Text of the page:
KJAN Ag/Outdoor

From County extension to conservation to grain prices, we provide lots of information every day on KJAN.  Here is some of that information on the web too!  We hope you find it useful.

Missouri River flooding benefits wildlife refuge

Ag/Outdoor, News

October 14th, 2011 by Ric Hanson

There’s a bright spot to the months of flooding along the Missouri River in western Iowa that destroyed homes, thousands of acres of cropland and bridges and roads. All that water is actually good for the De Soto National Wildlife Refuge near Missouri Valley. Each fall, thousands of migratory birds – including geese and ducks – use De Soto as a resting place as they fly south. Deputy Refuge Manager Mindy Sheets says those birds are now feasting on a more natural diet. “This flood has killed off a lot of exotic and invasive plant species and the native species that should be here have responded,” Sheets said. The visiting birds are no longer loading up on “junk food” from area farm fields. Instead, they’re eating the resurging native plants.

“That’s what the water fowl are supposed be eating, not corn and beans and stuff, so there’s more natural food than normal,” Sheets said. This week has been prime time for viewing with many varieties of geese and ducks as well as pelicans flying through. The 3,500 acre refuge is closed to the public for the time being, but Sheets hopes they’ll be able to re-open portions of the park in the next few weeks.

(Radio Iowa)

FSA Emergency Loans available

Ag/Outdoor, News

October 14th, 2011 by Ric Hanson

Area farm operators who have sustained major forage/crop production, and/or physical losses due to the combined effects of severe storms, excessive rain, flash flooding or other weather events, may be eligible for an emergency loan from the Farm Service Agency. FSA State Director John Whitaker said Thursday, the loans will cover a period from April 1st, 2011 to present day. Applications for assistance should be completed at the Cass/Pottawattamie County FSA office in Atlantic. The final date for making an application is June 12th, 2012.

Whitaker says the FSA may make Emergency Loans to eligible family farmers, which will enable those persons to return to their normal operations, if they sustained qualifying losses resulting from natural disasters. Applicants must be unable to obtain credit from other, usual sources in order to qualify for FSA Farm Loan Program assistance.

For more information, contact your local FSA office.

2012 Garden Calendar Puts Spotlight on Public Gardens

Ag/Outdoor

October 14th, 2011 by Ric Hanson

AMES, Iowa — Many of Iowa’s beautiful public gardens are in the spotlight next year with the 2012 Garden Calendar, from Iowa State University Extension and Outreach. The full-color, 12-month calendar highlights a different public garden each month with several photos and information about the garden. “We wanted to spotlight public gardens next year because we have so many wonderful gardens in Iowa,” said Cynthia Haynes, ISU Extension horticulture specialist. “Many of these gardens also have special plant collections, which can give homeowners planting ideas for their own landscapes.” Haynes said visiting these gardens also can help gardeners see what a plant will look like and how much space it will need, as well as inspire them with interesting planting combinations, as they plan their own gardens at home.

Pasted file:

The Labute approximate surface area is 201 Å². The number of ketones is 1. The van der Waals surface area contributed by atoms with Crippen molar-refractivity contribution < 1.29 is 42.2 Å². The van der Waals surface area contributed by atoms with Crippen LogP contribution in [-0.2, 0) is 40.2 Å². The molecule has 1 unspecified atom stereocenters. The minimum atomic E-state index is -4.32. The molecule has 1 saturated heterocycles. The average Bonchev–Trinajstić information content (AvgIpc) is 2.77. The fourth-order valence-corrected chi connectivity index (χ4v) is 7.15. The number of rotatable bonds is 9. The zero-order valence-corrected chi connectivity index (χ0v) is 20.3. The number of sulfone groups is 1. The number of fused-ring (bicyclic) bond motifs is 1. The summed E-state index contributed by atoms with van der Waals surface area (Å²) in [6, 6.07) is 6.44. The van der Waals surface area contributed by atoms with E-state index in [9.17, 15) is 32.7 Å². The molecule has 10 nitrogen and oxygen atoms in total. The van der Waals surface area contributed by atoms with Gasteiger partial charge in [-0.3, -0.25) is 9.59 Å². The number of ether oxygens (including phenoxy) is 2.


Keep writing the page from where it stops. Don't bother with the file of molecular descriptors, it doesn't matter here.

The public gardens featured include: The Brenton Arboretum, in Dallas Center; Reiman Gardens, in Ames; Des Moines Botanical Center and Better Homes and Gardens Test Garden®, in Des Moines; Pella Historical Village, in Pella; Iowa Arboretum, in Madrid; Bickelhaupt Arboretum, in Clinton; Neal Smith National Wildlife Refuge, in Prairie City; Vander Veer Botanical Park, in Davenport; Cedar Valley Arboretum and Botanic Gardens, in Waterloo; Dubuque Arboretum and Botanical Garden, in Dubuque; and Noelridge Park, in Cedar Rapids.

The calendar also lists additional public gardens in Iowa. Each garden listed includes a photo, location and contact information. Each month has several gardening activities and chores listed, so homeowners can easily stay on task as they plan, prepare for, plant and take care of their own 2012 garden. “Some gardeners also use the calendar as a journal to keep notes from their garden,” Haynes said. “We hope the calendar helps inspire people to create beautiful landscapes and gardens of their own that are fulfilling and rewarding throughout the year.” Additional extension information and resources are listed in the calendar for gardeners interested in finding out more about various garden topics.

“Public Gardens of Iowa – 2012 Garden Calendar” (PM 0815) is available for $6 from the ISU Extension and Outreach online store at www.extension.iastate.edu/store or from local extension offices. This is the 34th edition of the ISU Extension and Outreach garden calendar.

Cass County Extension Report 10-12-2011

Ag/Outdoor, Podcasts

October 14th, 2011 by Chris Parks

w/ Kate Olsen

Play

Fire Danger in Shelby County rated as “High”

Ag/Outdoor, News

October 13th, 2011 by Ric Hanson

Shelby County Emergency Coodinator Bob Sievert has increased the fire danger level in his county to “High,” due to a lack of moisture and anticipated strong winds. Sievert says the County has received less than one-quarter of an inch of moisture since Monday. The lack of moisture, coupled with forecasted strong winds over the next couple of days, mean conditions in the fields will be extremely dry, and result in an increased risk of field fires caused by machinery, or timber fires created by open burning. Sievert notes that Shelby County is not currently in a burn ban. Cass and Greene Counties have instititued Burn Bans here in western Iowa.

Seivert is asking residents of Shelby County to call 755-2124 to report any controlled burns. The caller will be instructed to notify their local Fire Chief. He says it’s hoped that by increasing public awareness and through public cooperation, officials can avoid placing the County in a burn ban.

Wilson Trailer lays off workers in Iowa and Mo.

Ag/Outdoor, News

October 13th, 2011 by Ric Hanson